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Government must act on public support for renewables

The government must take action on the public support of renewables, explains Michael Phillips.

People are increasingly concerned about climate change, and, as the recent public attitude survey from the Department for Business, Energy and Industrial Strategy shows, support for renewable energy is at 84 per cent. But the regulatory and policy vacuum around onshore renewables means that project deployment is at its slowest for a decade.

Onshore renewables remain excluded from auctions for new power generation contracts, subsidy support has been withdrawn, and local councils can refuse both new and the repowering of onshore projects, despite nods from planning officers.

The government must acknowledge public opinion and increase policy and planning support to deliver the renewables capacity that will keep the UK on a meaningful carbon reduction trajectory.

Life extension and repowering of existing renewable energy projects is critical to support the country’s energy ambitions. More than 60 onshore wind farms will pass the 20-year operations mark within the next five years, and repowering could increase existing capacity threefold with new, more efficient technology. 

“The disconnect between supportive planning offices and the councils that have the final say is holding onshore renewables hostage”

But repowering an existing renewable energy project is not as simple as returning to the original, approved application. The absence of subsidy support has made it necessary for developers to increase scale and capacity to harness more power – but rises in efficiency and capacity are proportional to increases in turbine size and changes in farm layout.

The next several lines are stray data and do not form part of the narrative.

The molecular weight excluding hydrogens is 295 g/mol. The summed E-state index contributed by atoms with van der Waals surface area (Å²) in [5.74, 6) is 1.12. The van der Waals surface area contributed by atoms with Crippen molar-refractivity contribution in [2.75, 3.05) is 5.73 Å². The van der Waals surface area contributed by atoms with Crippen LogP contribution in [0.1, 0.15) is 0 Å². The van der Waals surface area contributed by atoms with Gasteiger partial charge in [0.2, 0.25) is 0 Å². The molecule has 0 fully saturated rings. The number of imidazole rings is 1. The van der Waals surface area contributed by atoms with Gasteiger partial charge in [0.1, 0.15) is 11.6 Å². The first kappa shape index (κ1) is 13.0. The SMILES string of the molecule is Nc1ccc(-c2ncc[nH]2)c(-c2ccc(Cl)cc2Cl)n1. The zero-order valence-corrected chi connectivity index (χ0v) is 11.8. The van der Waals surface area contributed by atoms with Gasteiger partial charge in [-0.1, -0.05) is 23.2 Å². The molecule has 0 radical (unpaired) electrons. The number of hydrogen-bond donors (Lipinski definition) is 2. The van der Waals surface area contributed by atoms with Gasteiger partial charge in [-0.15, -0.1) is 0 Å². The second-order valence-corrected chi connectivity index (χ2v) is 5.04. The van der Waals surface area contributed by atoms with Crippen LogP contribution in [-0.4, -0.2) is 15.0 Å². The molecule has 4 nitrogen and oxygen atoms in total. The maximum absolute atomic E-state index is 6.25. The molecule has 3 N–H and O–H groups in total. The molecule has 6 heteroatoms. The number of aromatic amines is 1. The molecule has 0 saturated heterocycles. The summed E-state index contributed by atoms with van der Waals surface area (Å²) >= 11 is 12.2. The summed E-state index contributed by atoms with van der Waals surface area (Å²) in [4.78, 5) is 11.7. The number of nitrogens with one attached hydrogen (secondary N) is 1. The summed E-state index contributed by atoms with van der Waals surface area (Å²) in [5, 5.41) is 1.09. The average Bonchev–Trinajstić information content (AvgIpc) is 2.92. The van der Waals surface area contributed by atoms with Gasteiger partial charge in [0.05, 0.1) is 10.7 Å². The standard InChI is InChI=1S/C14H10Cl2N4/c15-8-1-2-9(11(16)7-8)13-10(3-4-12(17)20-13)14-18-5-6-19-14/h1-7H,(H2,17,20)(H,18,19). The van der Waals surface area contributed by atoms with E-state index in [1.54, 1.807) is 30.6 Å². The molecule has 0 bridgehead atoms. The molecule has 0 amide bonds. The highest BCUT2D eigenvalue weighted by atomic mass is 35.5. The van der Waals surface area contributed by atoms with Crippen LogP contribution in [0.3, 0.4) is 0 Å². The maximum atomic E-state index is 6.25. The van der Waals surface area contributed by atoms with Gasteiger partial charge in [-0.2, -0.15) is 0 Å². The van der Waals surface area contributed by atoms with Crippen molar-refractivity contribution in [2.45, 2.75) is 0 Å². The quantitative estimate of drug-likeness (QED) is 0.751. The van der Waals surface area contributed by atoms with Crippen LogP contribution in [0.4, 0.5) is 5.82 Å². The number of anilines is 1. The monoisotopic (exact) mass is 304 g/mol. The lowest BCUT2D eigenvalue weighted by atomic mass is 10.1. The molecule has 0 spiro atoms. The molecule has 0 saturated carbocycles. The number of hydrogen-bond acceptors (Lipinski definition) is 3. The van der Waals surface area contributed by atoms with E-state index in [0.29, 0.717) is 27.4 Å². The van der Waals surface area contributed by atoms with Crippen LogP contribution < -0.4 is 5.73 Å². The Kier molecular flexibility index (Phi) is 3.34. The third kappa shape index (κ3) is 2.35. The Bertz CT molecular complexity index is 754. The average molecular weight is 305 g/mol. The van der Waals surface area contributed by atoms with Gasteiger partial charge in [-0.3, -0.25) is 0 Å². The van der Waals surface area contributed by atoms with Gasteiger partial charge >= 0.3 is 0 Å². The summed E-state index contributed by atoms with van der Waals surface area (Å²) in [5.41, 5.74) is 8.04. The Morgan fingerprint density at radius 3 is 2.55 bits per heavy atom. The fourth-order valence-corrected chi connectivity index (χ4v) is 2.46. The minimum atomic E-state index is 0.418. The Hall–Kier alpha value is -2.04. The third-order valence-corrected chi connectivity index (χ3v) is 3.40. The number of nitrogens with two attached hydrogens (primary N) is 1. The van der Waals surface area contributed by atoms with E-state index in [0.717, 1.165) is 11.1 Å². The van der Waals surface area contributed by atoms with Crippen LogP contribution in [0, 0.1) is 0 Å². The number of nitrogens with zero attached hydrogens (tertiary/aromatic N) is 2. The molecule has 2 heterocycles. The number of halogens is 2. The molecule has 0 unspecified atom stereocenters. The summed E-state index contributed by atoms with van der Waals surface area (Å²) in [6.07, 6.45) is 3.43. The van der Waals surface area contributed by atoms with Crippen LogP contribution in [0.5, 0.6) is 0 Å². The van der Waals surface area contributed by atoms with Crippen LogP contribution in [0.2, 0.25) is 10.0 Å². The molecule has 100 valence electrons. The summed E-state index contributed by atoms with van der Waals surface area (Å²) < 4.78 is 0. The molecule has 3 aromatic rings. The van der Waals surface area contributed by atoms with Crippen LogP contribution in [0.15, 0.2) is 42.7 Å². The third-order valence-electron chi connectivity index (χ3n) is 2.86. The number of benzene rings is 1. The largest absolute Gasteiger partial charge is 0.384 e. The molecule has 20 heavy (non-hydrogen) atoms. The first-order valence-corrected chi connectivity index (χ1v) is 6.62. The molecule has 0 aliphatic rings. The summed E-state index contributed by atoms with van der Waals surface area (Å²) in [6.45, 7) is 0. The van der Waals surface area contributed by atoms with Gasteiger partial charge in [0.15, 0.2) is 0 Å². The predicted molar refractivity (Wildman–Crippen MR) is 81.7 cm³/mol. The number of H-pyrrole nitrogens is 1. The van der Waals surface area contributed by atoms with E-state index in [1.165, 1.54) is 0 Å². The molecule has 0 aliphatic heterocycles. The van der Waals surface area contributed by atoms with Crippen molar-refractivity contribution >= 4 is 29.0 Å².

For planners, these changes can usually be mitigated by supplementary environmental assessments, yet the disconnect between supportive planning offices and the councils that have the final say is holding onshore renewables hostage.

Developer appetite for repowering remains, but there is much uncertainty over the response of local councils to applications. Their support is essential in planning for new projects and extending existing ones.

Wales is tackling this by shifting the weight of decision-making for wind farms of 10 megawatts or more from councils to ministers. But England remains at a standstill in its support for onshore wind. To address this, planning authorities must add greater weight to the merits of low carbon proposals and work with applicants to make the effects of renewable energy developments acceptable, as advised under section 154b of the NPPF.

Although the country has a strong appetite for onshore renewable energy, the current lack of policy support from the UK government means that the prospects for addressing climate change are under threat.

Michael Phillips is principal planning consultant for Dulas


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